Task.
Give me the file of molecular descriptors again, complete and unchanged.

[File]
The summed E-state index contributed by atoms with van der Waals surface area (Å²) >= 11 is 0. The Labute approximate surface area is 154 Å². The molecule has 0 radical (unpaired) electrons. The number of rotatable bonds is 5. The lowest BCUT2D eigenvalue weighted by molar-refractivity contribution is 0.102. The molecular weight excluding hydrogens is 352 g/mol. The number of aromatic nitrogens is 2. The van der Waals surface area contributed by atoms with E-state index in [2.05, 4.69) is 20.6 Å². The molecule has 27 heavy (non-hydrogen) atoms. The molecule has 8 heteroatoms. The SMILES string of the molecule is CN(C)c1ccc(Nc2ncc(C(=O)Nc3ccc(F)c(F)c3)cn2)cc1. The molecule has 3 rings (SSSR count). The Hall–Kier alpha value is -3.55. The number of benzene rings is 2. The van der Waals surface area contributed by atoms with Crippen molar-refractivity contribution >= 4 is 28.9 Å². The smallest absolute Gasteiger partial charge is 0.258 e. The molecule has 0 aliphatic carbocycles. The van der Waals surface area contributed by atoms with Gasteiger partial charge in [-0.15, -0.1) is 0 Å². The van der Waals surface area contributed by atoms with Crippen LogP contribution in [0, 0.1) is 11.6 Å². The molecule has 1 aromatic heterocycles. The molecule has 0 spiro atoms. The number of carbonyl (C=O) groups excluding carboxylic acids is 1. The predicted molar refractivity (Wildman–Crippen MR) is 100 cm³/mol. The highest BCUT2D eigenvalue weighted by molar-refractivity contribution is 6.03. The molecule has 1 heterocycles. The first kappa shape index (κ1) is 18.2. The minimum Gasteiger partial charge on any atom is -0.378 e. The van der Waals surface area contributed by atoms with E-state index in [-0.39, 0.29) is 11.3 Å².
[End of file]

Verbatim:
The summed E-state index contributed by atoms with van der Waals surface area (Å²) >= 11 is 0. The Labute approximate surface area is 154 Å². The molecule has 0 radical (unpaired) electrons. The number of rotatable bonds is 5. The lowest BCUT2D eigenvalue weighted by molar-refractivity contribution is 0.102. The molecular weight excluding hydrogens is 352 g/mol. The number of aromatic nitrogens is 2. The van der Waals surface area contributed by atoms with E-state index in [2.05, 4.69) is 20.6 Å². The molecule has 27 heavy (non-hydrogen) atoms. The molecule has 8 heteroatoms. The SMILES string of the molecule is CN(C)c1ccc(Nc2ncc(C(=O)Nc3ccc(F)c(F)c3)cn2)cc1. The molecule has 3 rings (SSSR count). The Hall–Kier alpha value is -3.55. The number of benzene rings is 2. The van der Waals surface area contributed by atoms with Crippen molar-refractivity contribution >= 4 is 28.9 Å². The smallest absolute Gasteiger partial charge is 0.258 e. The molecule has 0 aliphatic carbocycles. The van der Waals surface area contributed by atoms with Gasteiger partial charge in [-0.15, -0.1) is 0 Å². The van der Waals surface area contributed by atoms with Crippen LogP contribution in [0, 0.1) is 11.6 Å². The molecule has 1 aromatic heterocycles. The molecule has 0 spiro atoms. The number of carbonyl (C=O) groups excluding carboxylic acids is 1. The predicted molar refractivity (Wildman–Crippen MR) is 100 cm³/mol. The highest BCUT2D eigenvalue weighted by molar-refractivity contribution is 6.03. The molecule has 1 heterocycles. The first kappa shape index (κ1) is 18.2. The minimum Gasteiger partial charge on any atom is -0.378 e. The van der Waals surface area contributed by atoms with E-state index in [-0.39, 0.29) is 11.3 Å².